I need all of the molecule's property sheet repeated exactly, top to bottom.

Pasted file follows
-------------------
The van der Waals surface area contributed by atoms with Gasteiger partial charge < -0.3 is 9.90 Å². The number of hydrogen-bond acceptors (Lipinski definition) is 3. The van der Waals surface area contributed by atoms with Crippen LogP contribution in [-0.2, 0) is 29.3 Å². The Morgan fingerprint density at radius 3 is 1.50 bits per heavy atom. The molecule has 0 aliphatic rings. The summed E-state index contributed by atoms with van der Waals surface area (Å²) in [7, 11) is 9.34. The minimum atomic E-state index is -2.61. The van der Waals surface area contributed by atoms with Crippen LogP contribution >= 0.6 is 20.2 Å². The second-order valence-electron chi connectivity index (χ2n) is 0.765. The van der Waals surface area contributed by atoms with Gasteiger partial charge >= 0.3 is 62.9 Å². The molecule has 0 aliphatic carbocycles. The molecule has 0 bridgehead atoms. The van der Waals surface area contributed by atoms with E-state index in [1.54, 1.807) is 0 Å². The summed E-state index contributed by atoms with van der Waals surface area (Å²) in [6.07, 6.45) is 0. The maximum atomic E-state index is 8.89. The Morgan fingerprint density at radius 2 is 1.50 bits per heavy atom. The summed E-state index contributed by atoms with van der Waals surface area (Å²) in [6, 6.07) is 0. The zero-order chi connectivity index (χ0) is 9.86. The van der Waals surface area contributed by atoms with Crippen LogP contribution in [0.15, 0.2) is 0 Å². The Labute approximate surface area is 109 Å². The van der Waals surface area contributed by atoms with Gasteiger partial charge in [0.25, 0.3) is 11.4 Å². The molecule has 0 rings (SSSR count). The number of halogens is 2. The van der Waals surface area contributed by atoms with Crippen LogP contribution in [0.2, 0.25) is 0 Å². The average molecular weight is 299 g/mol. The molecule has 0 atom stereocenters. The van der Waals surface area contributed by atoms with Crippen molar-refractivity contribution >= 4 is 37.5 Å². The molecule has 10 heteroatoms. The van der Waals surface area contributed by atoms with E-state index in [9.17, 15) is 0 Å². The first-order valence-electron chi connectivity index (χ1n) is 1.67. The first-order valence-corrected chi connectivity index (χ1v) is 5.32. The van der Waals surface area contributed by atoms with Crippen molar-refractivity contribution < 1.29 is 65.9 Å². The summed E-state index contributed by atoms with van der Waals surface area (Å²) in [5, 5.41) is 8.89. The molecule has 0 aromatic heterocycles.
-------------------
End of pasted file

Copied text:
The van der Waals surface area contributed by atoms with Gasteiger partial charge < -0.3 is 9.90 Å². The number of hydrogen-bond acceptors (Lipinski definition) is 3. The van der Waals surface area contributed by atoms with Crippen LogP contribution in [-0.2, 0) is 29.3 Å². The Morgan fingerprint density at radius 3 is 1.50 bits per heavy atom. The molecule has 0 aliphatic rings. The summed E-state index contributed by atoms with van der Waals surface area (Å²) in [7, 11) is 9.34. The minimum atomic E-state index is -2.61. The van der Waals surface area contributed by atoms with Crippen LogP contribution >= 0.6 is 20.2 Å². The second-order valence-electron chi connectivity index (χ2n) is 0.765. The van der Waals surface area contributed by atoms with Gasteiger partial charge >= 0.3 is 62.9 Å². The molecule has 0 aliphatic carbocycles. The molecule has 0 bridgehead atoms. The van der Waals surface area contributed by atoms with E-state index in [1.54, 1.807) is 0 Å². The summed E-state index contributed by atoms with van der Waals surface area (Å²) in [6.07, 6.45) is 0. The maximum atomic E-state index is 8.89. The Morgan fingerprint density at radius 2 is 1.50 bits per heavy atom. The summed E-state index contributed by atoms with van der Waals surface area (Å²) in [6, 6.07) is 0. The zero-order chi connectivity index (χ0) is 9.86. The van der Waals surface area contributed by atoms with Crippen LogP contribution in [0.15, 0.2) is 0 Å². The Labute approximate surface area is 109 Å². The van der Waals surface area contributed by atoms with Gasteiger partial charge in [0.25, 0.3) is 11.4 Å². The molecule has 0 rings (SSSR count). The number of halogens is 2. The van der Waals surface area contributed by atoms with Crippen LogP contribution in [0.2, 0.25) is 0 Å². The average molecular weight is 299 g/mol. The molecule has 0 atom stereocenters. The van der Waals surface area contributed by atoms with Crippen molar-refractivity contribution >= 4 is 37.5 Å². The molecule has 10 heteroatoms. The van der Waals surface area contributed by atoms with E-state index in [9.17, 15) is 0 Å². The first-order valence-electron chi connectivity index (χ1n) is 1.67. The first-order valence-corrected chi connectivity index (χ1v) is 5.32. The van der Waals surface area contributed by atoms with Crippen molar-refractivity contribution < 1.29 is 65.9 Å². The summed E-state index contributed by atoms with van der Waals surface area (Å²) in [5, 5.41) is 8.89. The molecule has 0 aromatic heterocycles.